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A watershed moment

The world’s largest hydropower project will soon reach its final dimensions. Peter Bosshard draws a number of conclusions from the experience of the Three Gorges.

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Later this year, the water level of the Three Gorges reservoir is scheduled to reach its final height of 175 metres. After 27 million cubic metres of cement have been poured, 39 cubic kilometres of water have been stored and 1.3 million people have been resettled, it is time to take stock.

I have monitored the Three Gorges project ever since the Swiss government approved export credits for it in the mid-1990s. I have discussed the project with Chinese government officials, affected people and environmental experts, and had the chance to visit the dam site this summer. I would like to offer the following conclusions from this experience for discussion:

* China completed the highly complex, challenging construction project ahead of schedule, which is rare in the international hydropower sector. Technically, the Three Gorges Dam is a masterpiece of Chinese engineering. The government insists that with a cost of US$27.2 billion, the project was built within budget. Others claim that many costs do not appear in the official calculations, and that the project may cost up to $88 billion.

* The hydropower project on the Yangtze River substitutes the burning of at least 30 million tonnes of coal every year, which is more than 1% of China’s total coal consumption. However, the Three Gorges Dam was not the only option for replacing coal. During the period from 2001 to 2005, the energy efficiency of the Chinese economy dropped overall. According to Douglas Ogden of the Energy Foundation, it would have been “cheaper, cleaner and more productive for China to have invested in energy efficiency” rather than in new power plants.

* The dam has displaced more than 1.24 million people, and more people will need to be displaced to avoid an environmental disaster in the reservoir area. When I visited the Yangtze Valley this summer, many people complained that compensation payments had been diverted into the pockets of local officials, and were not sufficient to pay for the new apartments. Citizens who protested against such corruption were frequently beaten up. The government was not able to fulfill its original promise to provide jobs and replacement land to most resettlers. Now that the project is complete, some areas have overcome the trauma of displacement, while others seem to be caught in a cycle of poverty and desperation.

* The Three Gorges Dam is a massive intervention into the Yangtze’s ecosystem. Now that it has been converted into a stagnant water body, the river has lost the ability to clean itself. Pollution from the submerged areas and the dirty industries along the shores are causing frequent toxic algae blooms. Important fish species are threatened with extinction, and commercial fisheries in the Yangtze and off the river’s mouth have plummeted. In September 2007, senior government officials warned that the project could turn into an environmental “catastrophe” if drastic measures were not taken.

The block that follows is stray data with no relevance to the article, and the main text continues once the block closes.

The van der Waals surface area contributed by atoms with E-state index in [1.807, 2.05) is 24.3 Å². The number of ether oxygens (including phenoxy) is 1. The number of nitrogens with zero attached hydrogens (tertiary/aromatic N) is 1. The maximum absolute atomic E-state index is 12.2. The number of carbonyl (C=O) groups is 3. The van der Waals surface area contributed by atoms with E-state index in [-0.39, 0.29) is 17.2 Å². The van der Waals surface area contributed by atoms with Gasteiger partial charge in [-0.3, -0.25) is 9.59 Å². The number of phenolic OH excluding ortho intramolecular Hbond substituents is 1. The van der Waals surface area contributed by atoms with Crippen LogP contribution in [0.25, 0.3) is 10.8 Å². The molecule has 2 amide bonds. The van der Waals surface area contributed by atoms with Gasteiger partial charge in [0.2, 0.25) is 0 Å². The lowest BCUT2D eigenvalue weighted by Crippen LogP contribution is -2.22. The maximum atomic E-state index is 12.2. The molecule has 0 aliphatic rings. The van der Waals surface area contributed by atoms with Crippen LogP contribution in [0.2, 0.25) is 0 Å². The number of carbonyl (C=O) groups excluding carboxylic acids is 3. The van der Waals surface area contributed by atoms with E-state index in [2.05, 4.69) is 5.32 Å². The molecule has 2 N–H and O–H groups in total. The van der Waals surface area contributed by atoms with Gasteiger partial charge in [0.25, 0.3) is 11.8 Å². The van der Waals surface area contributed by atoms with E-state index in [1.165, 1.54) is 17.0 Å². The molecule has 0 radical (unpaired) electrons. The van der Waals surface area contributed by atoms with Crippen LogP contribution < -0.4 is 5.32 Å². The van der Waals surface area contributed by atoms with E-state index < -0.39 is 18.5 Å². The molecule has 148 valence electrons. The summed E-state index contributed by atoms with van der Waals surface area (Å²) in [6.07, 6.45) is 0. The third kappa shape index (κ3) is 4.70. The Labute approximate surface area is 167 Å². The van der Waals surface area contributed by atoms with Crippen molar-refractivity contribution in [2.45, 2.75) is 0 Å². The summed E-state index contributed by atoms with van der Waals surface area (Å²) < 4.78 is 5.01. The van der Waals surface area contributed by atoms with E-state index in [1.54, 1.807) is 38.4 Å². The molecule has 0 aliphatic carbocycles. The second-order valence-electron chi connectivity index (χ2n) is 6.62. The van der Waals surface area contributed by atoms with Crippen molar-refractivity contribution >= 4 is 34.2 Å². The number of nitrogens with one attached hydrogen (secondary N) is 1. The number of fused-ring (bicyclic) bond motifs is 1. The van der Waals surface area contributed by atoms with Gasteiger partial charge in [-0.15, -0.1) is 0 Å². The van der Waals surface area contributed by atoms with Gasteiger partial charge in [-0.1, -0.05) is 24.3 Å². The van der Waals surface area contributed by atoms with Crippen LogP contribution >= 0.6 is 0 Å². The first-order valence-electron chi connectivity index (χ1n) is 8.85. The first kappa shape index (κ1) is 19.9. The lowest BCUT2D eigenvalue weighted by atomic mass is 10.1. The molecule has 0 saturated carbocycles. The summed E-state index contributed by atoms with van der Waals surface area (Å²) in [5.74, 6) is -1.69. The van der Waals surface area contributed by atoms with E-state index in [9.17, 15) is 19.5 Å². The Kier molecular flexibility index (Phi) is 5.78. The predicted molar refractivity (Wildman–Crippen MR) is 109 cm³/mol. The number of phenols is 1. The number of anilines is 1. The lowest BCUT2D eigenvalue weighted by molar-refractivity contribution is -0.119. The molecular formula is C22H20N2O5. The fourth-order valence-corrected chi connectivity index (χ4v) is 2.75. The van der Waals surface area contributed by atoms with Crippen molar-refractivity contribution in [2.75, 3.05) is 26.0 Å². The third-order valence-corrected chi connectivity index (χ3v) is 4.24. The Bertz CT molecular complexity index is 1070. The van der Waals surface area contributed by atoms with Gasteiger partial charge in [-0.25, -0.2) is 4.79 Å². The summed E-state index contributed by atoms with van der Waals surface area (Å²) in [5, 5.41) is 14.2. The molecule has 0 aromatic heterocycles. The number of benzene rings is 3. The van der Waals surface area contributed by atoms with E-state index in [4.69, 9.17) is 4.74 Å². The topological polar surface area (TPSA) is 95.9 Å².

* The water level of the Three Gorges reservoir fluctuates between 145 and 175 metres every year. This has already destabilised the slopes of the Yangtze Valley, and has created serious risks of erosion and landslides. According to Caijing magazine, erosion affects slightly more than half the reservoir area, and 178 kilometres of riverbanks are at risk of collapsing. The project authorities had not predicted such a serious threat to the region.

* Since most of the silt load from the Yangtze’s upper and middle reaches is now deposited in the reservoir, the downstream regions are being starved of sediment. Up to four square kilometres of coastal wetlands are eroded every year, and seawater is intruding up the Yangtze. Some scientists even suggest that changes in the Yangtze’s nutrient load are responsible for the sudden explosion of giant jellyfish populations which hamper fisheries off the coast of Japan. While there are no in-depth studies on this phenomenon, the discussion illustrates that the ecological impacts of large dams are often too wide-ranging and complex to be predicted or controlled.

* Periodic floods have taken the lives of hundred thousands of people in the Yangtze Valley. The Three Gorges reservoir has created a buffer which mitigates these flood risks. On the other hand, the river’s silt-free water is now scouring the banks downstream of the dam, which undermines these benefits. The dam also increases the exposure of Shanghai to typhoons by eroding the coastline, and creates seismic risks in the Yangtze Valley. It is difficult to balance these risks with the increased flood protection which the dam may offer in the lower Yangtze Valley.